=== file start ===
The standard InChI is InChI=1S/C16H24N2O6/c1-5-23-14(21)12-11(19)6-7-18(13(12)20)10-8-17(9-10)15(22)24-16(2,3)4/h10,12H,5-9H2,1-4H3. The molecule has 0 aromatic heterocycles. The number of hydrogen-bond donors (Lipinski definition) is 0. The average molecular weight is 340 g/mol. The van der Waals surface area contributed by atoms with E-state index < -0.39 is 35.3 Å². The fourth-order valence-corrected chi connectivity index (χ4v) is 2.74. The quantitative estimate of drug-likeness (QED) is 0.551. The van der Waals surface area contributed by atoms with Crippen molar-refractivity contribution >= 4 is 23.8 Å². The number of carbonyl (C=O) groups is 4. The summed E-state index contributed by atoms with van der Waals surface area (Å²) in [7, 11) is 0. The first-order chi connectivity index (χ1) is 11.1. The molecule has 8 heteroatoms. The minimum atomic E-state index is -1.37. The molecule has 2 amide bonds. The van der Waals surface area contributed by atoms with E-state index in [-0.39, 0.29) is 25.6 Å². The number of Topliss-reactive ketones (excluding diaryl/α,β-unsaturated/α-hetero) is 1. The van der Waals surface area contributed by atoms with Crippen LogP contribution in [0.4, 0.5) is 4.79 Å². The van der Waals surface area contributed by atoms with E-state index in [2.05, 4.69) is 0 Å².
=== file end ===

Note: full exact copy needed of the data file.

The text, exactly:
The standard InChI is InChI=1S/C16H24N2O6/c1-5-23-14(21)12-11(19)6-7-18(13(12)20)10-8-17(9-10)15(22)24-16(2,3)4/h10,12H,5-9H2,1-4H3. The molecule has 0 aromatic heterocycles. The number of hydrogen-bond donors (Lipinski definition) is 0. The average molecular weight is 340 g/mol. The van der Waals surface area contributed by atoms with E-state index < -0.39 is 35.3 Å². The fourth-order valence-corrected chi connectivity index (χ4v) is 2.74. The quantitative estimate of drug-likeness (QED) is 0.551. The van der Waals surface area contributed by atoms with Crippen molar-refractivity contribution >= 4 is 23.8 Å². The number of carbonyl (C=O) groups is 4. The summed E-state index contributed by atoms with van der Waals surface area (Å²) in [7, 11) is 0. The first-order chi connectivity index (χ1) is 11.1. The molecule has 8 heteroatoms. The minimum atomic E-state index is -1.37. The molecule has 2 amide bonds. The van der Waals surface area contributed by atoms with E-state index in [-0.39, 0.29) is 25.6 Å². The number of Topliss-reactive ketones (excluding diaryl/α,β-unsaturated/α-hetero) is 1. The van der Waals surface area contributed by atoms with Crippen LogP contribution in [0.4, 0.5) is 4.79 Å². The van der Waals surface area contributed by atoms with E-state index in [2.05, 4.69) is 0 Å².